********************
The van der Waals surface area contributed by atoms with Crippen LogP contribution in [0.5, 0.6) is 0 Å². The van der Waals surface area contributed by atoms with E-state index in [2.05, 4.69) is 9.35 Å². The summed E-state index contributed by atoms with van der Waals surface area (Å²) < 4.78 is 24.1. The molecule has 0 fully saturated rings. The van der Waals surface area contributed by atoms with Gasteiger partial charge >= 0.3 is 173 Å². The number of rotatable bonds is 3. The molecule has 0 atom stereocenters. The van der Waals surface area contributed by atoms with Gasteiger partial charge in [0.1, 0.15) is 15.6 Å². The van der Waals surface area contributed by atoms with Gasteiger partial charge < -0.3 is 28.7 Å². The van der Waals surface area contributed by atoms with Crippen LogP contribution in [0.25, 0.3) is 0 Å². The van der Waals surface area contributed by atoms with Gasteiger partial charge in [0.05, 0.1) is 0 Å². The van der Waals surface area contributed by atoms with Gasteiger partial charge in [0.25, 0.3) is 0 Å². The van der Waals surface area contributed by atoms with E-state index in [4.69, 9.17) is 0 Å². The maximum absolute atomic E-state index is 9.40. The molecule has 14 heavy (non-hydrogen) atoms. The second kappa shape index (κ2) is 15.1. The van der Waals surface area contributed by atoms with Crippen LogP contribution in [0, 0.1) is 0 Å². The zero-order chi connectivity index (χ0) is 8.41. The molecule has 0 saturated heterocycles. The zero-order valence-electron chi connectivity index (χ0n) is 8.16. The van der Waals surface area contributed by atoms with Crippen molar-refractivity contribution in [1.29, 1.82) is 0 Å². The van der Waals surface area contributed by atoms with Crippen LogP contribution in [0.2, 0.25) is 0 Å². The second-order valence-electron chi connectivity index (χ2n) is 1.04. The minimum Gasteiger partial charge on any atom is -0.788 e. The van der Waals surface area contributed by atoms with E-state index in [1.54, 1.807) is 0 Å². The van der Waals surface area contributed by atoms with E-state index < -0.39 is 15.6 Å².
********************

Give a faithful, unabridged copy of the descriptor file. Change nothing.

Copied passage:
The van der Waals surface area contributed by atoms with Crippen LogP contribution in [0.5, 0.6) is 0 Å². The van der Waals surface area contributed by atoms with E-state index in [2.05, 4.69) is 9.35 Å². The summed E-state index contributed by atoms with van der Waals surface area (Å²) < 4.78 is 24.1. The molecule has 0 fully saturated rings. The van der Waals surface area contributed by atoms with Gasteiger partial charge >= 0.3 is 173 Å². The number of rotatable bonds is 3. The molecule has 0 atom stereocenters. The van der Waals surface area contributed by atoms with Gasteiger partial charge in [0.1, 0.15) is 15.6 Å². The van der Waals surface area contributed by atoms with Gasteiger partial charge < -0.3 is 28.7 Å². The van der Waals surface area contributed by atoms with Crippen LogP contribution in [0.25, 0.3) is 0 Å². The van der Waals surface area contributed by atoms with Gasteiger partial charge in [0.05, 0.1) is 0 Å². The van der Waals surface area contributed by atoms with Gasteiger partial charge in [0.25, 0.3) is 0 Å². The van der Waals surface area contributed by atoms with E-state index in [4.69, 9.17) is 0 Å². The maximum absolute atomic E-state index is 9.40. The molecule has 14 heavy (non-hydrogen) atoms. The second kappa shape index (κ2) is 15.1. The van der Waals surface area contributed by atoms with Crippen LogP contribution in [0, 0.1) is 0 Å². The zero-order chi connectivity index (χ0) is 8.41. The molecule has 0 saturated heterocycles. The zero-order valence-electron chi connectivity index (χ0n) is 8.16. The van der Waals surface area contributed by atoms with Crippen molar-refractivity contribution in [1.29, 1.82) is 0 Å². The van der Waals surface area contributed by atoms with Crippen LogP contribution in [0.2, 0.25) is 0 Å². The second-order valence-electron chi connectivity index (χ2n) is 1.04. The minimum Gasteiger partial charge on any atom is -0.788 e. The van der Waals surface area contributed by atoms with E-state index in [1.54, 1.807) is 0 Å². The van der Waals surface area contributed by atoms with E-state index < -0.39 is 15.6 Å².